Letter case is the distinction between the letters that are in larger uppercase or capitals (or more formally ''majuscule'') and smaller lowercase (or more formally ''minuscule'') in the written representation of certain languages. The writing systems that distinguish between the upper and lowercase have two parallel sets of letters, with each letter in one set usually having an equivalent in the other set. The two case variants are alternative representations of the same letter: they have the same name and pronunciation and are treated identically when sorting in alphabetical order. Letter case is generally applied in a mixedcase fashion, with both upper and lowercase letters appearing in a given piece of text for legibility. The choice of case is often prescribed by the grammar of a language or by the conventions of a particular discipline. In orthography, the uppercase is primarily reserved for special purposes, such as the first letter of a sentence or of a proper noun (ca ... [...More Info...] [...Related Items...] OR: [Wikipedia] [Google] [Baidu] 

Gödel's Incompleteness Theorems
Gödel's incompleteness theorems are two theorems of mathematical logic that are concerned with the limits of in formal axiomatic theories. These results, published by Kurt Gödel in 1931, are important both in mathematical logic and in the philosophy of mathematics. The theorems are widely, but not universally, interpreted as showing that Hilbert's program to find a complete and consistent set of axioms for all mathematics is impossible. The first incompleteness theorem states that no consistent system of axioms whose theorems can be listed by an effective procedure (i.e., an algorithm) is capable of proving all truths about the arithmetic of natural numbers. For any such consistent formal system, there will always be statements about natural numbers that are true, but that are unprovable within the system. The second incompleteness theorem, an extension of the first, shows that the system cannot demonstrate its own consistency. Employing a diagonal argument, Gödel's incomp ... [...More Info...] [...Related Items...] OR: [Wikipedia] [Google] [Baidu]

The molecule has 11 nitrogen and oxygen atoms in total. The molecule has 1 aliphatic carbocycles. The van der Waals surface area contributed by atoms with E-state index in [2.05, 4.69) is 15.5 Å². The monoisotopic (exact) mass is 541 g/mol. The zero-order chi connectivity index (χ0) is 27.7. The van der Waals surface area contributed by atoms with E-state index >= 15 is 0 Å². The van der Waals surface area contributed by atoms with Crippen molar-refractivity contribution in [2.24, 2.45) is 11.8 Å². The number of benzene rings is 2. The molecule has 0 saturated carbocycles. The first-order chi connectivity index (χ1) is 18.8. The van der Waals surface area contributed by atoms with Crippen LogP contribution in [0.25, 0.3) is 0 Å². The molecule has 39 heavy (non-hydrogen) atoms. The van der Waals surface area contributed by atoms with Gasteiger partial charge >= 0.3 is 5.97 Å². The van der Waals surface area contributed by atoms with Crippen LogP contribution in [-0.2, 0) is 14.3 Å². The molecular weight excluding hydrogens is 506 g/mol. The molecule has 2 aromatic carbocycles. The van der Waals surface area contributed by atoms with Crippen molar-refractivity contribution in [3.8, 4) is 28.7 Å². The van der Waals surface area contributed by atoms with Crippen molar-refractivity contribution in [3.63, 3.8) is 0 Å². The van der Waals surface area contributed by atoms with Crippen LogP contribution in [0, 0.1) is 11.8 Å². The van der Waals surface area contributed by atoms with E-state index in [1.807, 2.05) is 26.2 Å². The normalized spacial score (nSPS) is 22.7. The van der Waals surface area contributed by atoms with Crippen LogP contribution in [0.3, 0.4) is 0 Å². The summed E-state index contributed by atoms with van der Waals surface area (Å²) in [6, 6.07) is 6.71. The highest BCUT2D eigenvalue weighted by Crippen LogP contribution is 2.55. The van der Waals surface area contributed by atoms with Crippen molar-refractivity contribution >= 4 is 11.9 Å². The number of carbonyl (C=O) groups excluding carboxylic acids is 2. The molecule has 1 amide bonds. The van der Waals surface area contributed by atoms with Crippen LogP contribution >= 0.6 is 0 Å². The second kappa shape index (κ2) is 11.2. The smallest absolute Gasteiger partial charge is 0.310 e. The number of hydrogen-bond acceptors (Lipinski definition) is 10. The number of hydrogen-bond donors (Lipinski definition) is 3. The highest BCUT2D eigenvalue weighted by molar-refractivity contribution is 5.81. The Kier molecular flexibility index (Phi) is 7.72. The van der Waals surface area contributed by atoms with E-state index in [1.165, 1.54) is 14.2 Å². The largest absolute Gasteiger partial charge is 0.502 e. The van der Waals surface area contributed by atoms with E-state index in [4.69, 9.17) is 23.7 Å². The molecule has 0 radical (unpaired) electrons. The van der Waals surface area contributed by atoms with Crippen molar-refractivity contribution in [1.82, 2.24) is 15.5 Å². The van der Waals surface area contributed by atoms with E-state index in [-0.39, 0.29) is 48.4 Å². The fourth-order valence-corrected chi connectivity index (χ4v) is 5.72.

Firstorder Logic
Firstorder logic—also known as predicate logic, quantificational logic, and firstorder predicate calculus—is a collection of formal systems used in mathematics, philosophy, linguistics, and computer science. Firstorder logic uses quantified variables over nonlogical objects, and allows the use of sentences that contain variables, so that rather than propositions such as "Socrates is a man", one can have expressions in the form "there exists x such that x is Socrates and x is a man", where "there exists''"'' is a quantifier, while ''x'' is a variable. This distinguishes it from propositional logic, which does not use quantifiers or relations; in this sense, propositional logic is the foundation of firstorder logic. A theory about a topic is usually a firstorder logic together with a specified domain of discourse (over which the quantified variables range), finitely many functions from that domain to itself, finitely many predicates defined on that domain, and a set of ... [...More Info...] [...Related Items...] OR: [Wikipedia] [Google] [Baidu] 

Proposition (mathematics)
In mathematics, a theorem is a statement that has been proved, or can be proved. The ''proof'' of a theorem is a logical argument that uses the inference rules of a deductive system to establish that the theorem is a logical consequence of the axioms and previously proved theorems. In the mainstream of mathematics, the axioms and the inference rules are commonly left implicit, and, in this case, they are almost always those of Zermelo–Fraenkel set theory with the axiom of choice, or of a less powerful theory, such as Peano arithmetic. A notable exception is Wiles's proof of Fermat's Last Theorem, which involves the Grothendieck universes whose existence requires the addition of a new axiom to the set theory. Generally, an assertion that is explicitly called a theorem is a proved result that is not an immediate consequence of other known theorems. Moreover, many authors qualify as ''theorems'' only the most important results, and use the terms ''lemma'', ''proposition'' and ' ... [...More Info...] [...Related Items...] OR: [Wikipedia] [Google] [Baidu] 

Primitive Notion